What Really Guides Us?

By | November 20, 2015

Beliefs are a luxury of the idle and disconnected. I can say this because I am idle and disconnected enough to observe it in myself. Yet when I share this observation with others, some ask, “What about values and morals; aren’t they based on beliefs?”

“What do beliefs mean,” I reply, “when we are out at sea and angry waves are tossing our boat around like a leaf in the wind? Let’s say I am a Christian, you are a Muslim, and the next person is an atheist. Does it matter to the gale? Or to put it simpler, sharks find vegetarians and meat-eaters to be equally delectable.”

Still, the strongest exposé on beliefs comes from within. The rational mind feels nothing, which is why we can hate, criticize, and kill. When we scheme and manipulate, we are functioning purely from our rational minds, with our egos at the helm.

The ego runs the show, and the ego is amoral. Notice I didn’t say immoral. Morality is simply not in the ego’s vocabulary. The ego has only one motivating force—self-survival. Anything goes: aggressiveness, lying, cheating, judging, even beliefs. All are weapons in the ego’s self-survival arsenal.

Here is where I sometimes get a reaction, as beliefs are commonly taken to be what elevates us above the crass affairs of the ego. Yet stripped of the pleasantries in which we wrap “beliefs” in order to make them palatable to ourselves and acceptable to others, they show themselves as nothing more than another amoral manipulator the ego uses to promote itself.

In the wilds, the ego can—and must—manipulate and kill. All hunters do it to promote their own survival. However, when I am disconnected from the means and ends of my existence, killing and manipulating all of a sudden don’t look so pretty. In a farming region or city, the animals I end up preying upon turn out to be of my own kind.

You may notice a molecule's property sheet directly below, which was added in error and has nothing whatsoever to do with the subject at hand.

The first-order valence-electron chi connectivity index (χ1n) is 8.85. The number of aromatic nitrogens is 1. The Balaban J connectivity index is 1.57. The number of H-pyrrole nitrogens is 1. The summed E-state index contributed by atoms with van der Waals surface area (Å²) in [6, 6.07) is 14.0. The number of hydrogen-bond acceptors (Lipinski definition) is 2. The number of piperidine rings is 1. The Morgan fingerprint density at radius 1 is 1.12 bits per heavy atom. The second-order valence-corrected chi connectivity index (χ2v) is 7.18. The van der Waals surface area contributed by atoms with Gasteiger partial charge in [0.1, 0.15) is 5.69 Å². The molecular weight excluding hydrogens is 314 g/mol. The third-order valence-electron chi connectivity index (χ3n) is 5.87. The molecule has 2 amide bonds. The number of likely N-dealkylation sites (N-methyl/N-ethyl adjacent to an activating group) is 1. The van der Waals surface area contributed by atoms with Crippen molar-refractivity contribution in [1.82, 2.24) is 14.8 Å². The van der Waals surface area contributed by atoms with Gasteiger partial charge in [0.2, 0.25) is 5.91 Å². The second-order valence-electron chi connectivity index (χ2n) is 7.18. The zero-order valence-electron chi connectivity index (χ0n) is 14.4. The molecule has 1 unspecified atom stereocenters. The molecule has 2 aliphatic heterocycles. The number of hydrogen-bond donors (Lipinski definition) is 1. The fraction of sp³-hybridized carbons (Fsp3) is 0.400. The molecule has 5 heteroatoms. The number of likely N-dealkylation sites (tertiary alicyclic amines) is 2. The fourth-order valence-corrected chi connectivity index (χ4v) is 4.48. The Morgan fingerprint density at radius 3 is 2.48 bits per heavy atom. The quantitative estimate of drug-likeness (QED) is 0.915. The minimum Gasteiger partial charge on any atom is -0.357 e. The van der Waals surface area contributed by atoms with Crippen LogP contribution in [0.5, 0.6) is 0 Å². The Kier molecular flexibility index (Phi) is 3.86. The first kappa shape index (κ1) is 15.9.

Here is where beliefs come into play. The ego needs to disguise its actions in a new way, so rather than stealthily stalking an animal, it wraps its intent in altruistic-sounding platitudes—what we call beliefs.

When we speak purely from our heart-of-hearts, we say what is. We don’t run it through the filter of our beliefs, where love is good and hate is bad, but where love is love and hate is hate, and there is no difference between the two.

Making Pemmican

By | November 11, 2015

The Native People of the temperate and northern regions of America developed a high-energy fast food that is easily transportable and long-storing. We know it as pemmican, or pimikan in the Algonquin languages. The term is derived from pimii, the Cree-Chippewa word for fat. This is quite appropriate labeling, because fat, a concentrated energy source, is the most important ingredient.

We are all generally familiar with pemmican already, as it is basically sausage. It is a mixture of dried shredded or pounded meat, usually ungulate (Bison, Elk, Deer), and lard (solid rendered fat), usually ungulate also, which is combined and compressed into cakes. The popular understanding is that pemmican contains fruit. This is a misconception that may have arisen from the practice of some Natives making a treat for their children by mixing together fruit and dry meat. Historically, a small amount of dried fruit (such as juneberries) was added on occasion, more for flavor than for its nutritional contribution. Indications are that sweet pemmican was probably no more popular than was sweet sausage in the Euro-American tradition.

Pemmican is made by first separating the fat and meat from each other so that they can be processed individually. Meat is best preserved by drying, and fat by rendering. If there is fat in the meat, or vice versa, either could spoil. However, once each is prepared they can be mixed together and the resulting product will have good keeping quality. For travel it is tightly packed in sealed containers (similar to stuffing sausage in casing) so that it will not go rancid.

Fat is more necessary than meat in a northern diet, and is the primary ingredient in pemmican because fat has nearly 2 ½ times the energy of complex carbohydrates (which is starch, as found in grains and tubers), sugars or meat. This is important in travel and cold weather because a lot of energy is needed without overloading the system with bulky foods. Another benefit of fat is that it digests slowly, providing steady energy over a long period of time. Sugars break down rapidly, giving a quick energy peak, then a valley. Carbohydrates fare a bit better, yet nowhere near fat. Meat in excess of what is needed to rebuild muscle is broken down and converted to energy, however it requires more water than other energy foods and may carry health risks.

As a traditional North Country travel and winter ration, pemmican is needed to sustain life and provide energy, sometimes on its own. Northern greenhorn explorers have died trying to live on lean meat. Some Inuit Peoples’ winter diets consist of almost half fat. Recently a woman crossed the continent of Antarctica on foot, consuming pure olive oil for energy.